One of our organizing principles is protecting land around rail-trail corridors as this allows for biological corridors, and serves trail users. Currently, we hold title to and steward a piece of land just that is contiguous with the Kingston Point Rail Trail and a very small piece of land contiguous with the O&W Rail Trail. These are both segments of the Kingston Greenline, our joint initiative with the City of Kingston and Ulster County.

Kingston and the surrounding region is particularly rich in history, and we believe in the importance of protecting historical sites that link us to the past through the land. Currently, we own a small parcel in the Kingston neighborhood of Ponckhockie that has historical significance related to the revolutionary war and to lime and cement production during the 19th century industrial period. We also protect an 18th-19th century African Burial Ground in Kingston through a conservation easement.

burial ground in bloom
The Pine Street African Burial Ground in bloom, Spring 2020



  • The Esopus Valley Biodiversity Assessment Report is a large format map and interpretive report which delineates significant habitats throughout a 3,200 acre study area straddling the Esopus Creek as it flows through the City of Kingston and Town of Ulster. It was the result of a ten-month Biodiversity Assessment Training conducted by Hudsonia Ltd. in partnership with the NYS Department of Environmental Conservation’s Hudson River Estuary Program with an eight member group comprised primarily of representatives from the City of Kingston and the Town of Ulster who serve active roles as Conservation Advisory Council (CAC) members and community planning affiliates.

    The habitat map and this report can assist the City of Kingston and the Town of Ulster to identify areas of greatest ecological importance, and establish conservation objectives and policies that will encourage the protection of biodiversity resources and which will concurrently address cultural, social and economic requirements of the respective communities.

Latest News

– Harambee establishes a conservation easement with the Kingston Land Trust to forever protect the sacred site –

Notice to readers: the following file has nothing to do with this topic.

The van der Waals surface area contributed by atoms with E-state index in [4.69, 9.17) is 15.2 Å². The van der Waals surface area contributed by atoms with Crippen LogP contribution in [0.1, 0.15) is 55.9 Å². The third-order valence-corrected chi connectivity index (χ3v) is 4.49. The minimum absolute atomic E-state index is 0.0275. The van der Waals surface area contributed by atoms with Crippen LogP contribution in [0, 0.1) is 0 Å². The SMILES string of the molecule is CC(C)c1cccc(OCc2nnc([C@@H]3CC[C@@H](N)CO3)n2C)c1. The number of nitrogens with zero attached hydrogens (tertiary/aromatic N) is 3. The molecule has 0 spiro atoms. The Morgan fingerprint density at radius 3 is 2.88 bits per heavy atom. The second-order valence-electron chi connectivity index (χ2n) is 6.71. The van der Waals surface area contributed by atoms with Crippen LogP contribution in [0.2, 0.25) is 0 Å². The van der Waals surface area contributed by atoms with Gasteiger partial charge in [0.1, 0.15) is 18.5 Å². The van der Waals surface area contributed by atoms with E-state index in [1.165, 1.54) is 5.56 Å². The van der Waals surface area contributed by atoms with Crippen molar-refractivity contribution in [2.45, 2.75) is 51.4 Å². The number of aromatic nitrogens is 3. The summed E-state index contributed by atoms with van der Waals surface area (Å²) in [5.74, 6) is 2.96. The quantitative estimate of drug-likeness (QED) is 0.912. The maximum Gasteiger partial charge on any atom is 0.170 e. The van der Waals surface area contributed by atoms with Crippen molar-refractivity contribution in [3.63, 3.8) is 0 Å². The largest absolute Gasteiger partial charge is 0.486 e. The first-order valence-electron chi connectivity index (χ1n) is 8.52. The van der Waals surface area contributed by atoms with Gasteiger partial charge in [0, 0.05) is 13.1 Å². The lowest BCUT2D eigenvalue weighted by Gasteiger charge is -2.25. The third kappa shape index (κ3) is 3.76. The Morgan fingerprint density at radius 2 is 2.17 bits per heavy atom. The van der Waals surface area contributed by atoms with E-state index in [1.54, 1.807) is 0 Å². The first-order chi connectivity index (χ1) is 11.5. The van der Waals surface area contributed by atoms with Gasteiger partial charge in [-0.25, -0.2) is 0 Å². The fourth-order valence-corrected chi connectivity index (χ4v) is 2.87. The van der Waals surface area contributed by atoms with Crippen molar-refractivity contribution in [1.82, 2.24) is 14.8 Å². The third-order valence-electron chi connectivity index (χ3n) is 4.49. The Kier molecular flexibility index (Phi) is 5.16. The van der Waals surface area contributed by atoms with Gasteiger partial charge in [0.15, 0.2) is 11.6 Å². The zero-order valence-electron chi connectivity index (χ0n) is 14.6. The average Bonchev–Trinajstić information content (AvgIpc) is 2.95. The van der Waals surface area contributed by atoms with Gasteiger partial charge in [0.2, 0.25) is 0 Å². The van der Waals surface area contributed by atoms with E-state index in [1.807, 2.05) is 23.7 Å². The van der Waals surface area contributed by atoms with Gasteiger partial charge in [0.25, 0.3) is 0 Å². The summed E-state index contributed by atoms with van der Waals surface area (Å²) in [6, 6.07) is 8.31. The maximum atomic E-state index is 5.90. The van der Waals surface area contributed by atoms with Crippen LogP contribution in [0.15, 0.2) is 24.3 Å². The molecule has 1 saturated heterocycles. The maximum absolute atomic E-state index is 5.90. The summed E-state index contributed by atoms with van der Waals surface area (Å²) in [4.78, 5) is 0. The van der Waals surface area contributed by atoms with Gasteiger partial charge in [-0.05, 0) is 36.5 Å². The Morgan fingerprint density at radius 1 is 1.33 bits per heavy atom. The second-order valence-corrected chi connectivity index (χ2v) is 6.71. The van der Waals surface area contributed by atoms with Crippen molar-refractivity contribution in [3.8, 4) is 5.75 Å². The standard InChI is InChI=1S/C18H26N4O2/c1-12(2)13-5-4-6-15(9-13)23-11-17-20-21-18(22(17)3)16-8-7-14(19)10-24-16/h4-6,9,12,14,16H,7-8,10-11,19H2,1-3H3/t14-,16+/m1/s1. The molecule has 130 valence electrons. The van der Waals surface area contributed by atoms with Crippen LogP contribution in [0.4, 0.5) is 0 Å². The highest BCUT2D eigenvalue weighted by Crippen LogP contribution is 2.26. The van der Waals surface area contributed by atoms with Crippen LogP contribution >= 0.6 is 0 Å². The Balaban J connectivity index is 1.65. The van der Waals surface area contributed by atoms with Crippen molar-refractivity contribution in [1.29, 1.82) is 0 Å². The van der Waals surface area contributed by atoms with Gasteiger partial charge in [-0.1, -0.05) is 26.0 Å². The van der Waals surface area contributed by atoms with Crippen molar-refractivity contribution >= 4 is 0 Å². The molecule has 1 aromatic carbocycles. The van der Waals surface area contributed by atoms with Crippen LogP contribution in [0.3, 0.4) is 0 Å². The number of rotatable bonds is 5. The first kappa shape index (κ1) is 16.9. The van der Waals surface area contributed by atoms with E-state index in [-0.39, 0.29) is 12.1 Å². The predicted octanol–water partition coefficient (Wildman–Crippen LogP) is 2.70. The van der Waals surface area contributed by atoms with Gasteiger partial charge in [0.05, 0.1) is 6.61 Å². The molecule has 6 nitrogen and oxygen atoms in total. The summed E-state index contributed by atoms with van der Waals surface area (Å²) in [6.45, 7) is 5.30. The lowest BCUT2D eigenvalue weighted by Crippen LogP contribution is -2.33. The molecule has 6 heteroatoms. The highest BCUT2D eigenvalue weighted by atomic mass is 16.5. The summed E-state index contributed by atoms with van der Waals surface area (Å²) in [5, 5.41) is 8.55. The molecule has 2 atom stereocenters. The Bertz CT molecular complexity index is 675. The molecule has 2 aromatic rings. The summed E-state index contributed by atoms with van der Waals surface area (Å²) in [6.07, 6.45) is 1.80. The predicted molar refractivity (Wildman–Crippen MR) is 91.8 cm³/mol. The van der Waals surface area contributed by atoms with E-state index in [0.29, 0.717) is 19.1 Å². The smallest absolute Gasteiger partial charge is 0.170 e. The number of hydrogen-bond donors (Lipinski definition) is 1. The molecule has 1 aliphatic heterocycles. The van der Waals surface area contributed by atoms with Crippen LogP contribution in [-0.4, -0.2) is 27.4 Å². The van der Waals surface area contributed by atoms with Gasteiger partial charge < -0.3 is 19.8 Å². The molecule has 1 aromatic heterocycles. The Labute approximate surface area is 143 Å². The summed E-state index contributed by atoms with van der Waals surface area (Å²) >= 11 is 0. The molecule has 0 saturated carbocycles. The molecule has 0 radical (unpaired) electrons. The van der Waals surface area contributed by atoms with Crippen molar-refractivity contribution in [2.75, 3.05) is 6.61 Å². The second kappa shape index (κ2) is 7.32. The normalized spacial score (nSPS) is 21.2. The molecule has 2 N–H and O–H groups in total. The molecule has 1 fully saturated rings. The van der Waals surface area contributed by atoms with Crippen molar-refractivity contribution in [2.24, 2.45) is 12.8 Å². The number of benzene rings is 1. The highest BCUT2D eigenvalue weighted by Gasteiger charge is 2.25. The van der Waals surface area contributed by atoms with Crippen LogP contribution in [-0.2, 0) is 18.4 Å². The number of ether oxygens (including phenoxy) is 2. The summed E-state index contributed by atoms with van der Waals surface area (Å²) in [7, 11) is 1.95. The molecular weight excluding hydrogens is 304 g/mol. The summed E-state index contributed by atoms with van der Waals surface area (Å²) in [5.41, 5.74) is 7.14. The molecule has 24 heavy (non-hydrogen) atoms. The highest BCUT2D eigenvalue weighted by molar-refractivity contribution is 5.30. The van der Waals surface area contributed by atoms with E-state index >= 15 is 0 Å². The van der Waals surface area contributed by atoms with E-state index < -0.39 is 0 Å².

Today, title to the site of the African Burial Ground on Pine Street in Kingston was transferred to the African-American heritage organization, Harambee, from the Kingston Land Trust (KLT) with...

-- To preserve forested limestone terrain, historic quarry and lime kilns for ecological management and community engagement--

The Kingston Land Trust (KLT) has protected six acres of forest and an historic quarry and lime kilns in the City of Kingston’s hamlet of Wilbur. The land acquired by the...

Looking for a way to improve your community’s health and promote conservation at the same time?  You could try planting fruit trees in the floodplain.  This was the idea behind Kingston Land Trust’s edible stream buffer along the banks of the Esopus Creek. 

Stream buffers help prevent flooding by providing...

The KLT has purchased 61-81 Gross Street in Kingston from Ulster Habitat for Humanity with a grant for the full purchase from the Open Space Institute. The KLT plans to use this .86 acre undeveloped wooded property as a public space that will provide amenities and respite for trail users and surrounding community.
On SATURDAY May 4th, The Kingston Land Trust (KLT), TownOfUlsterCitizens.org, and Seed Song Farm are co-organizing An Earth Day Celebration (In Remembrance of Renno Budziak). The purpose of the event is to celebrate the arrival of spring as a community by engaging with land in our backyards.